Thursday, March 27, 2008
Kelly's was for Best short contemporary with her fabulous book set in Penang, Sleeping Partner, and Anne's is for Best Historical novel for The Perfect Kiss, the final book in her fabulous "perfect" series.
Another very clever Aussie writing friend, (who served me a delicious lunch on the Sunshine Coast at New year) and who's made a huge splash in the romance world in the past twelve months is Anna Campbell, who has two books that are Rita finalists -- Claiming the Courtesan, and Untouched. Wow! Can her feet still be on the ground?
Oh, and I was particularly pleased to see a Young Adult book that I really loved when I was judging my pack of Rita books is also a finalist. Am keeping my fingers crossed that it wins!!!
Much more modest excitement arrived for me yesterday in the form of two new books. Well, one (Princess in the Outback) is actually an old story that's being reprinted. Will tell you more about that when I can show you the cover.
Also received hardbacks of Adopted: Outback Baby, my July Romance release. I tried to scan the cover, but my elderly computer is no longer up to the task.
Oh, and I noticed on amazon that I have a book out in Mills and Boon Polish. Apparently, there are so many Poles living in England now that M&B are selling Polish books in English bookstores. I have no idea which book it is.
Here's what the German edition of In The Heart of the Outback looks like, newly titled You Have Inflamed My Heart.
Meantime, I'm plodding on with the Mother's Day secret baby novella. A secret baby plot always involves a lot of back story, and the trick is working out how much about the past to tell and when. My aim is always to give readers enough information to make them care about the characters and want to read on, but to raise questions in the readers' minds, which will also, hopefully, keep them reading the pages.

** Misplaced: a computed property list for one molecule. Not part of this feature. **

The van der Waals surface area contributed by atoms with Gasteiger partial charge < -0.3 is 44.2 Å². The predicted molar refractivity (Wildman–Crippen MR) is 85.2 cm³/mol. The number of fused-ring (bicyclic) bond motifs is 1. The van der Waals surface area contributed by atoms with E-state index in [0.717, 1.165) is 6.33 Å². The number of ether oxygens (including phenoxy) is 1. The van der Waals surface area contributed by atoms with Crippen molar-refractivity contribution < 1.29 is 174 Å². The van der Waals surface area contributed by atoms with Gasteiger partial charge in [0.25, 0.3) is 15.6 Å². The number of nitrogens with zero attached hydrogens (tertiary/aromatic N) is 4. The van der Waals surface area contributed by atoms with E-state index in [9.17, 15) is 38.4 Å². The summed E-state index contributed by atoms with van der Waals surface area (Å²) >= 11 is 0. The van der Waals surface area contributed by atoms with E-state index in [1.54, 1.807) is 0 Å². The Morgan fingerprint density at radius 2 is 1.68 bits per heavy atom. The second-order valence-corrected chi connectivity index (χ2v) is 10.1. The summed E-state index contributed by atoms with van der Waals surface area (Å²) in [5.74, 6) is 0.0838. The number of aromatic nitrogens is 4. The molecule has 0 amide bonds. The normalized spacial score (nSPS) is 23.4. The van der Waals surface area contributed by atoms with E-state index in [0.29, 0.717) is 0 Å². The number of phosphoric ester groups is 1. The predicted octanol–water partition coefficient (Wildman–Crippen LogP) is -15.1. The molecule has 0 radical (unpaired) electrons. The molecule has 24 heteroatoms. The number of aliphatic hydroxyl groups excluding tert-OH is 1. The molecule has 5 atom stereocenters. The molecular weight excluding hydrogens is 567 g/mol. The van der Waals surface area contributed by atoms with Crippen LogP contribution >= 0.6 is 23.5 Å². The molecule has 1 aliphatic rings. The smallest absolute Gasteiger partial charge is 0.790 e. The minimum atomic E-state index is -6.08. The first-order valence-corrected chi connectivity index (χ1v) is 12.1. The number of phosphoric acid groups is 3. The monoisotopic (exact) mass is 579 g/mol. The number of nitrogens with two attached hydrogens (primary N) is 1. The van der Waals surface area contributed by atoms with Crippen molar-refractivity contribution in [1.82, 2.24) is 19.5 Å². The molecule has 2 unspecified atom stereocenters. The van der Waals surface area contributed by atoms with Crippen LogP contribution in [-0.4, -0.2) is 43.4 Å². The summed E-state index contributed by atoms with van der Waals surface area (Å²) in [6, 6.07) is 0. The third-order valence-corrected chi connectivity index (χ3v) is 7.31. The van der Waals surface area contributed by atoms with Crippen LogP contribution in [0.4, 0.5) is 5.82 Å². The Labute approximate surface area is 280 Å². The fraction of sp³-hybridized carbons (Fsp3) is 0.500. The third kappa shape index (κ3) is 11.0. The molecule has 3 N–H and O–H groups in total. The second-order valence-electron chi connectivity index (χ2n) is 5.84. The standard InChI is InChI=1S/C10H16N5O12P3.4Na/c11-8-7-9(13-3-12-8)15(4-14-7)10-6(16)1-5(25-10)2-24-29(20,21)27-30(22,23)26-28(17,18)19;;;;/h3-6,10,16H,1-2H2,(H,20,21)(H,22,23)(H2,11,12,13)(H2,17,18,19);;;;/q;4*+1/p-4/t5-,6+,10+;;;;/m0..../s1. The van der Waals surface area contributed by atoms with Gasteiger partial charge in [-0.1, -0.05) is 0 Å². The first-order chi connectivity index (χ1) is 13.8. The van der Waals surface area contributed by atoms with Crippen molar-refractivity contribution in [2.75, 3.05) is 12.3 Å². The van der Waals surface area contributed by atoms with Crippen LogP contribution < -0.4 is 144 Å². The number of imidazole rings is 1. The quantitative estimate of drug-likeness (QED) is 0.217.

So this week has involved a lot of writing and then dumping. I keep a dump folder for bits I've written, that I then discard, but don't want to lose, because they might come in handy later. It's rather sad watching my word count go up and then down again. But I think it's been worth it. I feel as if the juggling and pruning is paying off and my story is starting to show through the mist.
Always so much to do. I met two interesting people recently whom I want to interview to help me with background for two different story ideas.
But I must be disciplined and not get too distracted from this book. There's nothing more alluring than a wonderful new idea, when you're stuck in the middle of the WIP.
Monday, March 24, 2008
Yesterday morning, Easter Monday, Elliot and I decided to go out for breakfast. Where we live in the city, we're lucky enough to take a short stroll over a bridge and through a park to find any number of restaurants (although, on Easter Monday in Townsville, not many of them were open!)